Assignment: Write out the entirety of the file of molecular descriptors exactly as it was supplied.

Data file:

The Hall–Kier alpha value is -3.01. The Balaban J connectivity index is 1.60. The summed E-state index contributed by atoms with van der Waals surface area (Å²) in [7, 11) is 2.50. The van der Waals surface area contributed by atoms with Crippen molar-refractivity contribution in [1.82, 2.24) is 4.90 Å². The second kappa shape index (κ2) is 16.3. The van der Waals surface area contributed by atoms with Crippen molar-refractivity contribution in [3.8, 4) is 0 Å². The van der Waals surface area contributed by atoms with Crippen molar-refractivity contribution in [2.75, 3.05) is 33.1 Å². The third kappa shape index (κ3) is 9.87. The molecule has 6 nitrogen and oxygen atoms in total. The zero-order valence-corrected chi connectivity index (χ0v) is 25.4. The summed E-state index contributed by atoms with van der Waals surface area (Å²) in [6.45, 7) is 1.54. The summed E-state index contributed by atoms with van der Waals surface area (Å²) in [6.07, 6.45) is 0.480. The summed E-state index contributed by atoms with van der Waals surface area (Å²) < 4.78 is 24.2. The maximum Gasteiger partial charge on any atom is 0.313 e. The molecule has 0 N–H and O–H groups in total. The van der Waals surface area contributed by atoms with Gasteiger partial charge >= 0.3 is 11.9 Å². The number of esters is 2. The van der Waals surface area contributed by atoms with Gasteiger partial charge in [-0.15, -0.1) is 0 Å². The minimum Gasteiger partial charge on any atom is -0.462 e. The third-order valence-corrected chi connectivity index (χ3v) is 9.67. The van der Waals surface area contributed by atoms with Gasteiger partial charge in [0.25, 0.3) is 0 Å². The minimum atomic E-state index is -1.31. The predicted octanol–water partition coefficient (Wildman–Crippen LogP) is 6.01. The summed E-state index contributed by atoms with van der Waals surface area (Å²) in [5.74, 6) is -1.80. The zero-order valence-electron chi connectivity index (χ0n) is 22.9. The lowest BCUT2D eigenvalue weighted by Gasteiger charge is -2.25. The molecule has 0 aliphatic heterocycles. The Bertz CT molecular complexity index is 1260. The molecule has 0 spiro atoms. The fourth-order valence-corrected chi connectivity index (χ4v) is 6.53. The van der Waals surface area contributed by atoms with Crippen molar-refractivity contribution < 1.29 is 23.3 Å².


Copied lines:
The Hall–Kier alpha value is -3.01. The Balaban J connectivity index is 1.60. The summed E-state index contributed by atoms with van der Waals surface area (Å²) in [7, 11) is 2.50. The van der Waals surface area contributed by atoms with Crippen molar-refractivity contribution in [1.82, 2.24) is 4.90 Å². The second kappa shape index (κ2) is 16.3. The van der Waals surface area contributed by atoms with Crippen molar-refractivity contribution in [3.8, 4) is 0 Å². The van der Waals surface area contributed by atoms with Crippen molar-refractivity contribution in [2.75, 3.05) is 33.1 Å². The third kappa shape index (κ3) is 9.87. The molecule has 6 nitrogen and oxygen atoms in total. The zero-order valence-corrected chi connectivity index (χ0v) is 25.4. The summed E-state index contributed by atoms with van der Waals surface area (Å²) in [6.45, 7) is 1.54. The summed E-state index contributed by atoms with van der Waals surface area (Å²) in [6.07, 6.45) is 0.480. The summed E-state index contributed by atoms with van der Waals surface area (Å²) < 4.78 is 24.2. The maximum Gasteiger partial charge on any atom is 0.313 e. The molecule has 0 N–H and O–H groups in total. The van der Waals surface area contributed by atoms with Gasteiger partial charge >= 0.3 is 11.9 Å². The number of esters is 2. The van der Waals surface area contributed by atoms with Gasteiger partial charge in [-0.15, -0.1) is 0 Å². The minimum Gasteiger partial charge on any atom is -0.462 e. The third-order valence-corrected chi connectivity index (χ3v) is 9.67. The van der Waals surface area contributed by atoms with Gasteiger partial charge in [0.25, 0.3) is 0 Å². The minimum atomic E-state index is -1.31. The predicted octanol–water partition coefficient (Wildman–Crippen LogP) is 6.01. The summed E-state index contributed by atoms with van der Waals surface area (Å²) in [5.74, 6) is -1.80. The zero-order valence-electron chi connectivity index (χ0n) is 22.9. The lowest BCUT2D eigenvalue weighted by Gasteiger charge is -2.25. The molecule has 0 aliphatic heterocycles. The Bertz CT molecular complexity index is 1260. The molecule has 0 spiro atoms. The fourth-order valence-corrected chi connectivity index (χ4v) is 6.53. The van der Waals surface area contributed by atoms with Crippen molar-refractivity contribution < 1.29 is 23.3 Å².